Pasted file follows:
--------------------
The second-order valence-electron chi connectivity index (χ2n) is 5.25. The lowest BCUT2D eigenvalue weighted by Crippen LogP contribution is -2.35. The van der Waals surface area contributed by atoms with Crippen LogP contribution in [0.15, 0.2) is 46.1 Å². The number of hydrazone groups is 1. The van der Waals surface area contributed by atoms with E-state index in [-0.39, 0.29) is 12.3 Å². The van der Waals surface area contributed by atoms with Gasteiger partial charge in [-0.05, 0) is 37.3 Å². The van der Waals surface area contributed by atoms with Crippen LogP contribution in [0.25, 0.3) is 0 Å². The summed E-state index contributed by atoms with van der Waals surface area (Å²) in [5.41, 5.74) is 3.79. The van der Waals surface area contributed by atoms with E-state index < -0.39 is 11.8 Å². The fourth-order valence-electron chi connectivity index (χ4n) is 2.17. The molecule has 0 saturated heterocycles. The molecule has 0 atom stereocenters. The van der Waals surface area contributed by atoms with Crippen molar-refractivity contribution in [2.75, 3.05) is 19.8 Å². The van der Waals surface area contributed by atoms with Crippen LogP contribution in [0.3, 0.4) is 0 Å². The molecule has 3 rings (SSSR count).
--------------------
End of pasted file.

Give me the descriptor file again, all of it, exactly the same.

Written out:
The second-order valence-electron chi connectivity index (χ2n) is 5.25. The lowest BCUT2D eigenvalue weighted by Crippen LogP contribution is -2.35. The van der Waals surface area contributed by atoms with Crippen LogP contribution in [0.15, 0.2) is 46.1 Å². The number of hydrazone groups is 1. The van der Waals surface area contributed by atoms with E-state index in [-0.39, 0.29) is 12.3 Å². The van der Waals surface area contributed by atoms with Gasteiger partial charge in [-0.05, 0) is 37.3 Å². The van der Waals surface area contributed by atoms with Crippen LogP contribution in [0.25, 0.3) is 0 Å². The summed E-state index contributed by atoms with van der Waals surface area (Å²) in [5.41, 5.74) is 3.79. The van der Waals surface area contributed by atoms with E-state index < -0.39 is 11.8 Å². The fourth-order valence-electron chi connectivity index (χ4n) is 2.17. The molecule has 0 saturated heterocycles. The molecule has 0 atom stereocenters. The van der Waals surface area contributed by atoms with Crippen molar-refractivity contribution in [2.75, 3.05) is 19.8 Å². The van der Waals surface area contributed by atoms with Crippen LogP contribution in [0.3, 0.4) is 0 Å². The molecule has 3 rings (SSSR count).